Nadine Dorries, the right wing Tory MP, is facing an early and humiliating exit from the House of Commons over her decision to appear on the reality TV show, I’m a Celebrity, Get Me Out of Here.
Party bosses were so furious about the latest surprise sprung on them by the maverick backbencher that they ejected her from the parliamentary party until such time as she gives an explanation of her conduct to the Chief Whip, Sir George Young.
“George Young has suspended the whip from Nadine Dorries. He will have an urgent meeting with her when she gets back. The concern is that she will not be doing parliamentary or constituency business in the meantime,” a party spokesman said.
Penalising her was a high risk move by the Conservative whips, because of the possibility that the huge audiences who watch ‘reality TV’ will warm to her as an outspoken rebel who has defied the party establishment, and a Tory from a working class background who once described David Cameron and the Chancellor, George Osborne, as “arrogant posh boys”. The former Tory MP Ann Widdecombe described her suspension as an 'over-reaction' by 'silly, silly idiots'
It also raises doubts about whether Ms Dorries will want to return to the party fold when she gets back from Australia. Her political career was due to be terminated as part of David Cameron’s plan to cut the size of the Commons down from 650 to 600 MPs, but was saved when the legislation was blocked by the combined opposition of Liberal Democrats and the Labour Party.
But she is now facing a threat from the Mid Bedfordshire Conservative Association to deselect her, which would destroy her chance of being re-elected to Parliament at the next general election in 2015. Local party activists are furious that she did not warn them that she would be appearing on the programme, leaving them to find out from journalists.
Paul Duckett, chairman of the Mid Bedfordshire Conservative Association, said: “If she's doing something completely outrageous that does detract from the credibility of the parliamentary system then the membership of the association will be the ones to decide whether they wish her to remain. If it does denigrate Parliament and her credibility and her status to be able to carry on doing the job then of course we'll have to take action.”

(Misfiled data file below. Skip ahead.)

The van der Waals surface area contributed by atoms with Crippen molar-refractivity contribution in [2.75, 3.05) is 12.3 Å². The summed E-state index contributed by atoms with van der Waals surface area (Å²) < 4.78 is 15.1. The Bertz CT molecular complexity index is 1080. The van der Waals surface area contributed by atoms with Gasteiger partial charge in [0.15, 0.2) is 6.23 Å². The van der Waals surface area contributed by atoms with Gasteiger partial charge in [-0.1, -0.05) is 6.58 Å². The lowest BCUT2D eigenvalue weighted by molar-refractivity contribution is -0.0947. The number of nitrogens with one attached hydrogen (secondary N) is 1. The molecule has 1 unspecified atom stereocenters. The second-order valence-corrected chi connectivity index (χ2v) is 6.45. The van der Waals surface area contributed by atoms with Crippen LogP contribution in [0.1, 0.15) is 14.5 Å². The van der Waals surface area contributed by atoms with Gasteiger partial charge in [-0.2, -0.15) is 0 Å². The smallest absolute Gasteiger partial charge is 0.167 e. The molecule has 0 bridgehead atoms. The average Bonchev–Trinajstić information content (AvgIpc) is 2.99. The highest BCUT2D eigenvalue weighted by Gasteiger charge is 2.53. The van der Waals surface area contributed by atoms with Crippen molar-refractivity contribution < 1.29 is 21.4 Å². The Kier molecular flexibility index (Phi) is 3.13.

Ms Dorries has made it clear that she will continue drawing her £65,738 a year MP’s salary whilst she is on the programme, for which she is expected to receive a fee of not less than £40,000. Potentially, she could be out of the country for a month.
Reactions from fellow Tory MPs ranged from outrage to ridicule. The Communities Secretary, Eric Pickles, dropped a strong hint that in government circles they are not especially keen for her to come back, ever. He said: “I'll obviously miss her and I'm going to have to struggle on bravely without her. I shall be watching it and I shall be ringing in religiously every week to keep her there.”
The Tory MP Sarah Wollaston said that Ms Dorries should resign from Parliament if she wants to be a TV celebrity. “She needs to consider what she wants to do, and if she actually wants to do a serious job, which is about representing her constituents, she needs to be doing that here in Westminster, not in Australia,” she told BBC Radio 4’s PM programme.
Another Tory MP, Michael Fabricant, a party vice chairman, tweeted: “Cameron got Nadine 'Out of here'. Is she now a celebrity? We shall see. Meanwhile she has let down her colleagues and her constituency.”
Ms Dorries has justified her decision by pointing out that participation in the programme will give her access to an audience of 16 million – way beyond the dreams of any other backbench MP. She is hoping to use the programme as a platform to publicise her strongly held opposition to abortion, but the former Liberal Democrat MP Lembit Opik, the only other political figure to appear on I’m a Celebrity… , and who defended her decision to appear, warned that she will be “completely at the mercy of the editors” who may edit out any political comments she makes.